A recent lawsuit filed against the restaurant chain, Sushi Ai, alleges that the company not only forced servers to share their tips with sushi chefs, but also required those servers to pay monetary fines with money taken out of their tips.
Servers who worked at the St. Louis-based sushi chain were fined whenever they were late to work, broke dishes, or waited on customers who returned their food because of a server error. The lawsuit also claims that there were more infractions in addition to those previously listed. The workplace fines were allegedly taken out of the tips the servers earned during their shifts.
A former server who claims she was retaliated against for complaining about the policies filed a lawsuit that is seeking class-action status to represent other workers who were mistreated like her.
Sushi Ai first opened in 2010 and has since expanded to three locations in the metro area, with restaurants in Midtown, Clayton and St. Charles.
According to the details contained in the lawsuit, federal law allows restaurants to pay their servers less than minimum wage, if they receive gratuities from their customers. However, restaurants that want to take advantage of those lowered wages have to meet certain conditions. One of these conditions is that servers are allowed to keep their tips.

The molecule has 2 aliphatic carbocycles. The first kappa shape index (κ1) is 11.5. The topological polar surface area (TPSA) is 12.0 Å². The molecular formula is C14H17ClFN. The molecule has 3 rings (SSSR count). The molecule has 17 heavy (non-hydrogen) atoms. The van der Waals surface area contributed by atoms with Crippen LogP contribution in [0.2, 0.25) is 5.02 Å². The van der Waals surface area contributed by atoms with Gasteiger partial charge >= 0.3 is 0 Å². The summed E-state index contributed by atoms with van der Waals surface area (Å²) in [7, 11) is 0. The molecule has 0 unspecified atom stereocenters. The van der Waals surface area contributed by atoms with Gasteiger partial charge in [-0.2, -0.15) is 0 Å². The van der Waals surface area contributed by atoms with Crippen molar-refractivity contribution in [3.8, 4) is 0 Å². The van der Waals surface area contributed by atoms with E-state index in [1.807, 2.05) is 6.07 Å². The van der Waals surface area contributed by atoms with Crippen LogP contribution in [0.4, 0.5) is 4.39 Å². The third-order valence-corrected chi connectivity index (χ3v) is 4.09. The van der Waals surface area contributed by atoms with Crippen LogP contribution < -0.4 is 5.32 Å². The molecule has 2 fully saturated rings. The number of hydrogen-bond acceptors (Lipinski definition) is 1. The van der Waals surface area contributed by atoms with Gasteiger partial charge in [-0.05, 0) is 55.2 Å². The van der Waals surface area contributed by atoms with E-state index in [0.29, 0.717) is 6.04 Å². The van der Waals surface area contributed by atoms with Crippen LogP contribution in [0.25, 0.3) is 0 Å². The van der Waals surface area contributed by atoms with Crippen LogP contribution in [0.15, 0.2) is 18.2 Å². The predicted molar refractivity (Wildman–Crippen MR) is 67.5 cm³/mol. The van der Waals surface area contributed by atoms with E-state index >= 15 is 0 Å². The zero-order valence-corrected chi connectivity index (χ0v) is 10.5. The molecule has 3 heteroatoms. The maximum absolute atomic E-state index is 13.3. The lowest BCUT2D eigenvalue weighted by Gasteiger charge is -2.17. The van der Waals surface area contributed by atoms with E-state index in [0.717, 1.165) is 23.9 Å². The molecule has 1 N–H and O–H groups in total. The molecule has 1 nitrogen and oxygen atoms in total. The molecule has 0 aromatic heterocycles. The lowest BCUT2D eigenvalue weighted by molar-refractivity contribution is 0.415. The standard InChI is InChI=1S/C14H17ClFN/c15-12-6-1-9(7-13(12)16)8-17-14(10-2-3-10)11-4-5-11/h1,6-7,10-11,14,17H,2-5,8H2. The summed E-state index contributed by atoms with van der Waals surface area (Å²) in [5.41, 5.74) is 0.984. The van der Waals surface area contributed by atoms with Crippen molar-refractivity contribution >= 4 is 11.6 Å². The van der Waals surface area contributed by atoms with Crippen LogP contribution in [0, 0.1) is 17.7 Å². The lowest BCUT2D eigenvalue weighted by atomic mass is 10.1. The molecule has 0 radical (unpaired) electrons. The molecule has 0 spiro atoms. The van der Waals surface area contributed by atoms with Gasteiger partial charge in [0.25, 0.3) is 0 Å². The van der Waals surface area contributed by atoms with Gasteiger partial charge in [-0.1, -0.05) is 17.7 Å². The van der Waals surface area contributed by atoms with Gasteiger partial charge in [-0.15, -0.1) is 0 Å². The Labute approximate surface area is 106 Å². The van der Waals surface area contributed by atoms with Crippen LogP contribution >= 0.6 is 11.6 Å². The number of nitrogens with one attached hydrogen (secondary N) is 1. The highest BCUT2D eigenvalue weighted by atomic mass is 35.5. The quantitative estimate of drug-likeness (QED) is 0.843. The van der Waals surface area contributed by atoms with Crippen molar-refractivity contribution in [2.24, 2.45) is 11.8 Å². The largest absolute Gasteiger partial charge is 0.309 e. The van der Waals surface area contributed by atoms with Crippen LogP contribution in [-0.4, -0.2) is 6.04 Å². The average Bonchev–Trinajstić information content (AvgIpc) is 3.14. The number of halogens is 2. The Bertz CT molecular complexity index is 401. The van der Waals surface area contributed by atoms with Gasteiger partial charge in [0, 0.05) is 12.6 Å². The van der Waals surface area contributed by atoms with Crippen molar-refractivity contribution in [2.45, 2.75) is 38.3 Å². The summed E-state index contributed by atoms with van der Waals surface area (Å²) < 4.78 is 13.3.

While tip sharing can take place, under the law, only employees who directly interact with customers are allowed to be a part of it. Chefs and food prep workers are excluded from tip sharing pools.
The lawsuit says that at Sushi Ai, customers don't actually place their orders with sushi chefs, and the chefs never hand them their food directly. In addition to these details, the suit claims that most of the sushi chefs don't speak English, and cannot "communicate effectively with patrons." Despite this, the suit says that sushi chefs were allowed to partake in the restaurants' tip pool.
In the lawsuit, the Plaintiff, who worked as a server at Sushi Ai from March 2016 until March 8, 2018, claims that she was fired after complaining about the tip-sharing and the fines taken out of the tip pool. Her suit names the company's owner, Chen's Inc., as well as owner/managers Jian Li Chen and Ron Huang. Our attorney Russell Riggan is representing the Plaintiff in this case.
If you think you employer has violated your labor rights, you should immediately consult with our team of lawyers. Contact our Missouri employment law attorneys to talk about your case today.